KINGSPORT — Kingsport’s Academic Village has seen significant growth in its student population over the past five years, with enrollment increasing 127 percent since the fall of 2007, most notably with the advanced manufacturing and nursing programs.
Jeff McCord, vice president of Northeast State at Kingsport, recently provided this information along with an update on enrollment figures to the Kingsport Higher Education Commission — the oversight board for the academic village.
Conceived years ago and implemented in 2008, the Academic Village is a cluster of five higher education facilities in the Clay/Clinchfield/Market streets area of downtown with the prime partners being the city of Kingsport and Northeast State Community College.
According to McCord, the number of students attending Northeast State classes within the Academic Village has grown 127 percent from 753 in the fall of 2007 to 1,706 in the fall of 2012. If you include the other participating institutions, total enrollment stands at 2,081 students.
“Across the state in 2011-2012, enrollment at our peer community colleges went down 2 to 4 percent. NSCC overall stayed about flat, but Kingsport went up 11 percent,” McCord said. “We’re just getting started. There’ll be a boost with ETSU bringing students downtown and all that enrollment will build upon itself.”
The largest of the facilities in the academic village is the Kingsport Center for Higher Education — a multi-college center where students can take their first two years of courses through NSCC then continue on with one of the partnering colleges under the same roof, such as LMU, King College or the University of Tennessee.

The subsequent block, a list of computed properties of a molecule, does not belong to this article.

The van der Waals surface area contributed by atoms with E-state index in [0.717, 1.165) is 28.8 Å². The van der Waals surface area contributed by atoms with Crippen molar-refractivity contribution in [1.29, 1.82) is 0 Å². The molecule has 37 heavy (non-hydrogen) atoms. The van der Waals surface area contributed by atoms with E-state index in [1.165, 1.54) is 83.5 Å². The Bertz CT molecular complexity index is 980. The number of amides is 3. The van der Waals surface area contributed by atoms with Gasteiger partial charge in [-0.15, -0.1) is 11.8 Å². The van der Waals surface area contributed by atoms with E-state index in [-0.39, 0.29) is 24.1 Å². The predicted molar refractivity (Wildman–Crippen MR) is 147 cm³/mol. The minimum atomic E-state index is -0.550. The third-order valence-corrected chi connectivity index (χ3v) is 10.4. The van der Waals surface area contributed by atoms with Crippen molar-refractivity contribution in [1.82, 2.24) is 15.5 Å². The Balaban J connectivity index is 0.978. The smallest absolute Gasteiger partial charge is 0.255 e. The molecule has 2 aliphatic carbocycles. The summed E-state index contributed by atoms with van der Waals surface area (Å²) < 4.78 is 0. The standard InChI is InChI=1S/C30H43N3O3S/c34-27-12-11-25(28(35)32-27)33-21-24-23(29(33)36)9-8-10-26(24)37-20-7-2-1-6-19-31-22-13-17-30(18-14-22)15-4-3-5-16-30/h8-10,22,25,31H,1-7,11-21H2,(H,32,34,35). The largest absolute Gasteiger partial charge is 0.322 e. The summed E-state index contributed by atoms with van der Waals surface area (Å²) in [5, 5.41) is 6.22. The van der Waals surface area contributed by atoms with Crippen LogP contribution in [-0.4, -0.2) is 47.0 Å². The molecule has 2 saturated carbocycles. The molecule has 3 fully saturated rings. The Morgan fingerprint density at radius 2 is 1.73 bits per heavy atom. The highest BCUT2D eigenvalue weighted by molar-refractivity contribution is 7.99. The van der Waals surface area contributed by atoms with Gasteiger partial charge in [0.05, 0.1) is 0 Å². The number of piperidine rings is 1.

Since opening in the fall of 2009, NSCC’s enrollment at the KCHE has grown 29 percent, from 717 students to 927. During the same time King has gone from 80 students to 281 while LMU has hovered around 100 students most years. UT was unable to provide its latest enrollment figures for the past two years.
McCord said enrollment at the Regional Center for Advanced Manufacturing — since opening three years ago — has increased from 145 students to 408, while enrollment at the Regional Center for Health Professions has more than tripled since 2008, growing from 138 students to 420.
The Regional Center for Automotive Programs just opened in the fall of 2012 with 56 students, while the Regional Center for Advanced Technology — the original facility in the academic village — no longer has classes and now houses support services for NSCC, industrial testing and GED classes.
During a recent meeting of the Kingsport Higher Education Commission, McCord and other members discussed the current capacity within the academic village and if expansion plans need to be considered.
“About another 300 to 400 students is what we could do (at the KCHE). RCAM is close to capacity and RCHP is getting pretty close as well,” McCord said. “Our growth is continuing, so where can we look for more physical space? That’s something the building committee of the commission will be looking at.”
East Tennessee State University recently announced plans to bring more than 60 courses to the academic village, first by leasing space in the RCAT building with future plans to lease space in a yet-to-be-determined location in the vicinity of the Academic Village. ETSU officials estimate about 670 students would be enrolled in its downtown courses next year.
The answer to the growth in student population could be met by adjusting the schedules of when classes are offered, since some buildings are busier in the day time while others are more busy at night.
Saturday courses could also be an option, officials said, and there’s always the possibility of a college or university purchasing the downtown post office — currently on the market — and converting it to classroom space, something city and education officials have said would be a good re-use of the building.
And, of course, Kingsport could always build another facility for higher education purposes. The city purchased property years ago within the Academic Village for this possibility, something the master plan also calls for if necessary.
“Given the nature of the timeframe for how long it takes to adequately plan for new space, it’s at that time where we probably ought to be looking,” said City Manager John Campbell. “I think one of the things will be to make sure you’re maximizing the present buildings, which is happening now. Then at some point in the near future the commission will take up the issue of how we provide additional spaces for classrooms.”